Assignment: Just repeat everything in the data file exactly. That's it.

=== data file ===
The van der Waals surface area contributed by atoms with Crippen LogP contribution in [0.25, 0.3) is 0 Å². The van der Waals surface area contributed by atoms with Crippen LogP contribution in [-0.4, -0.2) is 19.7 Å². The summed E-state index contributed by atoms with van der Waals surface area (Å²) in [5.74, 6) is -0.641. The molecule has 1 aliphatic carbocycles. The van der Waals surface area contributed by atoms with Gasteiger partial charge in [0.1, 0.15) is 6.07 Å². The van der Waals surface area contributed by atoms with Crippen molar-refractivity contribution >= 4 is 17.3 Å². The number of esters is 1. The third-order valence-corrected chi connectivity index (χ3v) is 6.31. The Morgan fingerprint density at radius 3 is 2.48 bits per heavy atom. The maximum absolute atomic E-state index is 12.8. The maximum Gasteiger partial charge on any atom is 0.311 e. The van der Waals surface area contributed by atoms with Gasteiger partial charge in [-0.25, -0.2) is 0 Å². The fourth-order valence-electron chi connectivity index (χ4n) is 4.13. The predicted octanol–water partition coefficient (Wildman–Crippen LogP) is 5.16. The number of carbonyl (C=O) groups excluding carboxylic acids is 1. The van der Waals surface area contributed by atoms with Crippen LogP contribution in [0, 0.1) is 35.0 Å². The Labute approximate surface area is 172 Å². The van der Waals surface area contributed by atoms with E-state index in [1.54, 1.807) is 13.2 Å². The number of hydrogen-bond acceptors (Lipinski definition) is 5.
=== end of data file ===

The van der Waals surface area contributed by atoms with Crippen LogP contribution in [0.25, 0.3) is 0 Å². The van der Waals surface area contributed by atoms with Crippen LogP contribution in [-0.4, -0.2) is 19.7 Å². The summed E-state index contributed by atoms with van der Waals surface area (Å²) in [5.74, 6) is -0.641. The molecule has 1 aliphatic carbocycles. The van der Waals surface area contributed by atoms with Gasteiger partial charge in [0.1, 0.15) is 6.07 Å². The van der Waals surface area contributed by atoms with Crippen molar-refractivity contribution >= 4 is 17.3 Å². The number of esters is 1. The third-order valence-corrected chi connectivity index (χ3v) is 6.31. The Morgan fingerprint density at radius 3 is 2.48 bits per heavy atom. The maximum absolute atomic E-state index is 12.8. The maximum Gasteiger partial charge on any atom is 0.311 e. The van der Waals surface area contributed by atoms with Gasteiger partial charge in [-0.25, -0.2) is 0 Å². The fourth-order valence-electron chi connectivity index (χ4n) is 4.13. The predicted octanol–water partition coefficient (Wildman–Crippen LogP) is 5.16. The number of carbonyl (C=O) groups excluding carboxylic acids is 1. The van der Waals surface area contributed by atoms with Crippen LogP contribution in [0, 0.1) is 35.0 Å². The Labute approximate surface area is 172 Å². The van der Waals surface area contributed by atoms with E-state index in [1.54, 1.807) is 13.2 Å². The number of hydrogen-bond acceptors (Lipinski definition) is 5.